Still occupying our thoughts

It’s been a year since people gathered in Centennial Square in support of the global Occupy movement.

It’s been a year since a group of individuals calling themselves the People’s Assembly of Victoria gathered in Centennial Square in support of the global Occupy movement.

Looking back, many of us in the media found covering the group’s activities at times an exercise in frustration. As people accustomed to finding distinct themes, objectives, solutions and resolutions in our news coverage, we found it tricky to write about a loosely organized collection of individuals that seemed bent on refusing to be defined.

We saw divides emerge – a clear generation gap developed – and those willing to have a discussion about Occupy often found themselves in disagreement over what the movement stood for and what it hoped to accomplish.

But it wasn’t strictly about arguing that Wall Street is bad, that capitalism promotes corruption, or that the distribution of wealth increasingly favours the rich. People who chose to have a discussion, if they didn’t throw up their hands having failed to get their point across, sometimes found themselves taking new ideas away, or grateful for a chance to offer their perspective.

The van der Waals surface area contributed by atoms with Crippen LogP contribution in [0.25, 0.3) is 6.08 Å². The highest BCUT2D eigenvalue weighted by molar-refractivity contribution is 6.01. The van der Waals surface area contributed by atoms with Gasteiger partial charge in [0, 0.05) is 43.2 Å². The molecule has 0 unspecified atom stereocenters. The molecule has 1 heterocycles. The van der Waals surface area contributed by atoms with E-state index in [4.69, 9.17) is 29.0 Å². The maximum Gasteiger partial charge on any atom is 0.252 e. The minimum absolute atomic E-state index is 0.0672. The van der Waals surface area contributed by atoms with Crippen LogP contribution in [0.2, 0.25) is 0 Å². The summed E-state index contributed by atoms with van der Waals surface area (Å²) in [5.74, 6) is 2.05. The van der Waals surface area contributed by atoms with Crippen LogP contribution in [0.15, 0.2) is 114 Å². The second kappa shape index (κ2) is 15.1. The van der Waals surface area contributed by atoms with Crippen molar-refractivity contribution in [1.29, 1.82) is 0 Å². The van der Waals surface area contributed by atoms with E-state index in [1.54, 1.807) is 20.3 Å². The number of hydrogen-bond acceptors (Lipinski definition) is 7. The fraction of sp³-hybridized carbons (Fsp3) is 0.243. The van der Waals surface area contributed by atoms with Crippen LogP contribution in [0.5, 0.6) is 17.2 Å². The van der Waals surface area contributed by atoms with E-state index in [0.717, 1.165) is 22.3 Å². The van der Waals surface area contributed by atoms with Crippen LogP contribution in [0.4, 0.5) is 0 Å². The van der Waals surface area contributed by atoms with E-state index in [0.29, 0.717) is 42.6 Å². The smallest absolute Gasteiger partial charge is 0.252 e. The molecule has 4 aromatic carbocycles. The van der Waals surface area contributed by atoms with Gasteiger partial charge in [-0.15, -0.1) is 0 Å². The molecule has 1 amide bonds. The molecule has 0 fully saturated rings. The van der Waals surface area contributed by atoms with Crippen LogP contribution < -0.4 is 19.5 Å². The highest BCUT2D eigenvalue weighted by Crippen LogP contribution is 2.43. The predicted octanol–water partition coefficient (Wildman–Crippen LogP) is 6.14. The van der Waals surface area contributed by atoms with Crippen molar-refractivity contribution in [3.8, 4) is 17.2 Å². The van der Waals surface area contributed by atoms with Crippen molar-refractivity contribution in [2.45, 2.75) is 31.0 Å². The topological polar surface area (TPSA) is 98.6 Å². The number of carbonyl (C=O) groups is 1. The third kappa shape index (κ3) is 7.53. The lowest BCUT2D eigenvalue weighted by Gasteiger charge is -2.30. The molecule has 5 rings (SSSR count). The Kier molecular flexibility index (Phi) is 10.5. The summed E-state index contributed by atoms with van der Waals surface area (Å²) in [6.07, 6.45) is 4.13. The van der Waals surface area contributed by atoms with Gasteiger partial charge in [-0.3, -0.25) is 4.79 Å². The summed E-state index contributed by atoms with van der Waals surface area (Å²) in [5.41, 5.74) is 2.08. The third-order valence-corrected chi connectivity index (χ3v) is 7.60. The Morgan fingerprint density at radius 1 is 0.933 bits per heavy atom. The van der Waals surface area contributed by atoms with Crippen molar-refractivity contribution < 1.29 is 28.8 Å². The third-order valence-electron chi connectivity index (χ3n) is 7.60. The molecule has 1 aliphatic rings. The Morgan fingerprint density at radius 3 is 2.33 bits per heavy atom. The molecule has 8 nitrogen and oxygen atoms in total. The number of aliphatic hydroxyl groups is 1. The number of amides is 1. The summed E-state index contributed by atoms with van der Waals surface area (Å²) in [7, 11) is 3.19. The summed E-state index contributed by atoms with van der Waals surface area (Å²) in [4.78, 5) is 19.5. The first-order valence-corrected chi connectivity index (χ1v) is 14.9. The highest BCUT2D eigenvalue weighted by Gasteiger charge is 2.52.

Encouraging communication between disparate groups or individuals may have been one of Occupy’s key accomplishments.

Interestingly, the website for the People’s Assembly of Victoria (occupyvictoria.ca) gives its supporters tips for being interviewed by the media. In general they speak to inclusivity and courteousness, sticking to specific topics instead of making blanket statements, and being pro-change, not anti-system.

It’s information that might have helped writers who, at the height of the protests last year, struggled to create a level of understanding about the local Occupy movement and why it was relevant in Victoria.

Little has changed since then in terms of the redistribution of wealth, either in the Capital Region or globally. That doesn’t necessarily mean Occupy failed. For an unfocused, unfunded gathering of malcontents, the movement was remarkably successful – it woke people up and changed the conversation.